While doing almost any kind of electrical wiring in your home, you'll likely run into wire connectors used to make a variety of different circuit wire connections for light fixtures, outlet receptacles, switches, and other devices. The most common type of wire connectors are little round little plastic caps, often called wire nuts, that twist over the bare ends of wires to make tight connections. Wire nut connections are reversible—they can be unscrewed in the future in the event that you need to replace any device.
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Wire Connectors Are the Best
If you ever find wires joined with electrical tape, or the wires are twisted together and then wrapped with electrical tape, get rid of the tape and join the wires with wire nuts. Never use tape in place of wire nuts—it's simply not secure enough, and it's vulnerable to damage. Some people like to use wire nuts and wrap them with tape. This fine to do, but you probably won't find any wire nut manufacturers advising you to do it.
There are also push-fit-type wire connectors, which make very secure connections and are easy to use. But they are more expensive than wire nuts, and loosening them in the future when you need to remove a device can be more difficult.
How They Work
Standard wire nuts are roughly conical in shape and usually have ridges on their sides so your fingers can get a good grip. Some types have little side wings instead of ridges. Inside the plastic cone is a little square-cut spring that provides tension on the wires to hold them securely. As you tighten the wire connector by twisting it, the spring draws tighter around the wires. Variations on classic twist-type wire nuts include push-in wire connectors (you push the straight wire ends into holes), waterproof wire connectors (usually gel-filled to keep out moisture), and butt-splice connectors (for joining wires end to end).
How to Use Them
Always follow the manufacturer's instructions, as techniques vary by product. But here's the standard procedure:
- Strip about 1/2 to 3/4 inch of insulation from the end of each wire, using a wire stripper. Be sure to use the right hole in the stripper so that you don't cut into the metal of the wire.
- Hold the wires together, so their ends are aligned.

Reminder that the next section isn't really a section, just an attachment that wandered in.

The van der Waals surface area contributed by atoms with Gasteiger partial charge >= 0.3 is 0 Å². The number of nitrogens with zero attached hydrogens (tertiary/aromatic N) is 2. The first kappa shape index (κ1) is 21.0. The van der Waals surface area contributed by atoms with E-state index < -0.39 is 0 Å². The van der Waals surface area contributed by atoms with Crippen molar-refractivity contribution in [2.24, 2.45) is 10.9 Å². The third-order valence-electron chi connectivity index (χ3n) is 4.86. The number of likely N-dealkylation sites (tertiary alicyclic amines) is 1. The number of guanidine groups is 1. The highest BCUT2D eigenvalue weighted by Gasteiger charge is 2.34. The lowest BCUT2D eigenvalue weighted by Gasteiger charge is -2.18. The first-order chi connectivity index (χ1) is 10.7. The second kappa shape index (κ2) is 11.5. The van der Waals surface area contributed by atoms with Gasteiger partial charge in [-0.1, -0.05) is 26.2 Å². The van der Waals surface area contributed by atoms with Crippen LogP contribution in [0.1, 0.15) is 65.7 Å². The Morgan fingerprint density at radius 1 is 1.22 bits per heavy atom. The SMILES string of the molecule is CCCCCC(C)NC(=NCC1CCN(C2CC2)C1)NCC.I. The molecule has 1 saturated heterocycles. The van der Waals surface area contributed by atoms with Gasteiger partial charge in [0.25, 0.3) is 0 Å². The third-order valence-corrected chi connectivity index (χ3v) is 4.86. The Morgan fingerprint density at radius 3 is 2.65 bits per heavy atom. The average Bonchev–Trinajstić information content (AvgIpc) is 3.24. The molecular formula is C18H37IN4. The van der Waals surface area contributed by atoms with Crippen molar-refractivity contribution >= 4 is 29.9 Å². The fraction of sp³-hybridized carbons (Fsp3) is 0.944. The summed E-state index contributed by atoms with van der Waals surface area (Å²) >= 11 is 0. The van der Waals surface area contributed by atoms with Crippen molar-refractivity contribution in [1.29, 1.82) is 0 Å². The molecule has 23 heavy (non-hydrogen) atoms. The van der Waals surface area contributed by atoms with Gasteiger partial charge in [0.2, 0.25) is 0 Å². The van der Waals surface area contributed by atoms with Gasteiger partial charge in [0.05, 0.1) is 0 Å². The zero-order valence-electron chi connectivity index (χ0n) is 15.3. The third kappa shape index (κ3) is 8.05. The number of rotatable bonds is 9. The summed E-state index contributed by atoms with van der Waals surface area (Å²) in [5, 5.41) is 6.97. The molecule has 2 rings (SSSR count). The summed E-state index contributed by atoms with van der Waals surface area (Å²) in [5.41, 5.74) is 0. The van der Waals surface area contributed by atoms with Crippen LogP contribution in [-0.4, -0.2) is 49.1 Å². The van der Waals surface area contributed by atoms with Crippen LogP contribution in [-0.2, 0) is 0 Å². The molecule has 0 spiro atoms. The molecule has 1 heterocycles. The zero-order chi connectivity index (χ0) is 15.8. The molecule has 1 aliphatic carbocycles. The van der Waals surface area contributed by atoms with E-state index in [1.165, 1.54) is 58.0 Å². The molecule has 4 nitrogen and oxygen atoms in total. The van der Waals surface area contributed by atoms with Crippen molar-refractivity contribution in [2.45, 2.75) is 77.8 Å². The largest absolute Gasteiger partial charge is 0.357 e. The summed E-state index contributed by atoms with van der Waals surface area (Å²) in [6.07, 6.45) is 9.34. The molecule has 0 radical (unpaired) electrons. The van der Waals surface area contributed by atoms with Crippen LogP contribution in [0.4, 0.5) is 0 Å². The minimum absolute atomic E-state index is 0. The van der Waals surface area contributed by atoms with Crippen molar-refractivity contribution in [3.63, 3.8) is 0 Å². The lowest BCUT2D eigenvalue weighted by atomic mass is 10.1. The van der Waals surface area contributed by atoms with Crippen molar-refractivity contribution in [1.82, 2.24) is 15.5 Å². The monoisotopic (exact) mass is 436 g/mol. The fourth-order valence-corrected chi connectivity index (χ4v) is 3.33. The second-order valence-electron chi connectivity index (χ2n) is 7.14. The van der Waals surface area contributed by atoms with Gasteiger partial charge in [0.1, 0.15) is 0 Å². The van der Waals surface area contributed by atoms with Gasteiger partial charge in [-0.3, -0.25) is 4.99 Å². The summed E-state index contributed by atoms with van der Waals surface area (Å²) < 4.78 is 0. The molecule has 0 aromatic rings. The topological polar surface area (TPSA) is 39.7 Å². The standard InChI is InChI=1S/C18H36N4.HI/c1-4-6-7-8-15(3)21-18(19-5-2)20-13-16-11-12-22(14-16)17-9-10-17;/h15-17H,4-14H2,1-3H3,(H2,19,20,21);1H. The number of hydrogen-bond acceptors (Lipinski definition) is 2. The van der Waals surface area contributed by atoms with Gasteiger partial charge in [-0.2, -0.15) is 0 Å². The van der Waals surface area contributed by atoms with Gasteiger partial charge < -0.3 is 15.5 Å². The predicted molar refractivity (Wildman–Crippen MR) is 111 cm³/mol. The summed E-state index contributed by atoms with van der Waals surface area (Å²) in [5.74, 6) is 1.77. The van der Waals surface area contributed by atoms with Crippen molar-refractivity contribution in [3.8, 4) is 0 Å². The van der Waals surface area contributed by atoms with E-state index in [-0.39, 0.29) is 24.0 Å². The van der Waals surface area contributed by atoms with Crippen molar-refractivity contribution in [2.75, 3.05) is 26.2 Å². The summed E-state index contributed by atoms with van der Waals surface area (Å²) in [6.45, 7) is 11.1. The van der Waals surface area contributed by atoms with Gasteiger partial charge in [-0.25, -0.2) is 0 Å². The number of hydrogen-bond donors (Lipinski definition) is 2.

- Fit the appropriate size of wire nut over the wire ends and push into the wires while twisting the nut clockwise. Twist until the nut is as tight as you can get it, and there is no bare wire showing below the nut. You can also give the nut a final short twist with a pair of linesman pliers if you feel the nut isn't tight enough.
- Give each wire a little tug to make sure it is securely held by the nut. If a wire pulls out at all, remove the nut and start over.
Some people, including many electricians, like to twist the wires with lineman pliers in a clockwise direction before applying the wire connector. They feel that it makes for a more secure connection and may help keep the wires together in situations where vibration can possibly work the nut loose. In any case, it's best to follow the manufacturer's directions, which often does not include pre-twisting the wires together.
- Tip: When joining a solid-copper wire to a stranded-copper wire, strip the stranded wire about 1/8 inch more than you do for the solid wire. The stranded tends to wrap around the solid wire when you twist on the nut, so the extra length helps make a strong connection. Before putting on the wire nut, align the wires so the edges of the insulation are even, and the stranded wire ends extend past the ends of the solid wire.
Wire connectors come in different sizes and colors. The color indicates the size, quantity, and type of wires the nut can accommodate. The wrong size nut is one that is either too large or too small for the size and number of wires being connected. Either way, this means a weak connection, which is potentially dangerous (loose wires start fires). The packaging for all wire nuts includes a chart that tells you what color of nut to use with the wires you're connecting. For example, for a particular manufacturer, a gray nut may work for a minimum of two 22-gauge stranded wires up to a maximum of two 16-gauge solid wires. The next size up (perhaps a blue nut) may be suitable for two 22-gauge solid wires up to a maximum of three 16-gauge solid. Overlap in the sizing chart is common; just make sure you're within the range for the color you're using. Colors vary by manufacturer, so always consult the chart on the packaging.